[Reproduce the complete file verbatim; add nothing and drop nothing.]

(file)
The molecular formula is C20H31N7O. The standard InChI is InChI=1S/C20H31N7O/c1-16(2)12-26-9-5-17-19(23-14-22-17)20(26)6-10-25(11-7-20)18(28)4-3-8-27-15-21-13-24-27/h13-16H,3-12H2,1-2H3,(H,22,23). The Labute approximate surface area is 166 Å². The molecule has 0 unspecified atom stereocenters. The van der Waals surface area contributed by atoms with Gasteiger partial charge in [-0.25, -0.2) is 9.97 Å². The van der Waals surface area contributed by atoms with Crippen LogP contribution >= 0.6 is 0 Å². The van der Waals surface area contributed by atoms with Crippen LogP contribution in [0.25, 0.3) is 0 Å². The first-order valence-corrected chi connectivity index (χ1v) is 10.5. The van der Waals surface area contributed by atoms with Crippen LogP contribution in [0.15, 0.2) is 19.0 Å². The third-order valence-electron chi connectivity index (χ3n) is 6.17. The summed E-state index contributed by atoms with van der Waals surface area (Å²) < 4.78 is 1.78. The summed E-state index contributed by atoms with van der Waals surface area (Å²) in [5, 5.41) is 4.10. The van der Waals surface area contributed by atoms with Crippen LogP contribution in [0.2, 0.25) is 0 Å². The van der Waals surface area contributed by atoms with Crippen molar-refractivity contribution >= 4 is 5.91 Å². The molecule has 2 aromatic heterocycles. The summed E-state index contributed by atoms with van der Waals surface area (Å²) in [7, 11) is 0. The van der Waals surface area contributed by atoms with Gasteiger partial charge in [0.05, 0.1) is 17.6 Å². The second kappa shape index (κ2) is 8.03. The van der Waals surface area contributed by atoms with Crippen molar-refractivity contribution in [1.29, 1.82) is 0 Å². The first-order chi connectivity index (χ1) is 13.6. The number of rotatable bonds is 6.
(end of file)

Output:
The molecular formula is C20H31N7O. The standard InChI is InChI=1S/C20H31N7O/c1-16(2)12-26-9-5-17-19(23-14-22-17)20(26)6-10-25(11-7-20)18(28)4-3-8-27-15-21-13-24-27/h13-16H,3-12H2,1-2H3,(H,22,23). The Labute approximate surface area is 166 Å². The molecule has 0 unspecified atom stereocenters. The van der Waals surface area contributed by atoms with Gasteiger partial charge in [-0.25, -0.2) is 9.97 Å². The van der Waals surface area contributed by atoms with Crippen LogP contribution >= 0.6 is 0 Å². The van der Waals surface area contributed by atoms with Crippen LogP contribution in [0.25, 0.3) is 0 Å². The first-order valence-corrected chi connectivity index (χ1v) is 10.5. The van der Waals surface area contributed by atoms with Crippen LogP contribution in [0.15, 0.2) is 19.0 Å². The third-order valence-electron chi connectivity index (χ3n) is 6.17. The summed E-state index contributed by atoms with van der Waals surface area (Å²) < 4.78 is 1.78. The summed E-state index contributed by atoms with van der Waals surface area (Å²) in [5, 5.41) is 4.10. The van der Waals surface area contributed by atoms with Crippen LogP contribution in [0.2, 0.25) is 0 Å². The van der Waals surface area contributed by atoms with Crippen molar-refractivity contribution >= 4 is 5.91 Å². The molecule has 2 aromatic heterocycles. The summed E-state index contributed by atoms with van der Waals surface area (Å²) in [7, 11) is 0. The van der Waals surface area contributed by atoms with Gasteiger partial charge in [0.05, 0.1) is 17.6 Å². The second kappa shape index (κ2) is 8.03. The van der Waals surface area contributed by atoms with Crippen molar-refractivity contribution in [1.29, 1.82) is 0 Å². The first-order chi connectivity index (χ1) is 13.6. The number of rotatable bonds is 6.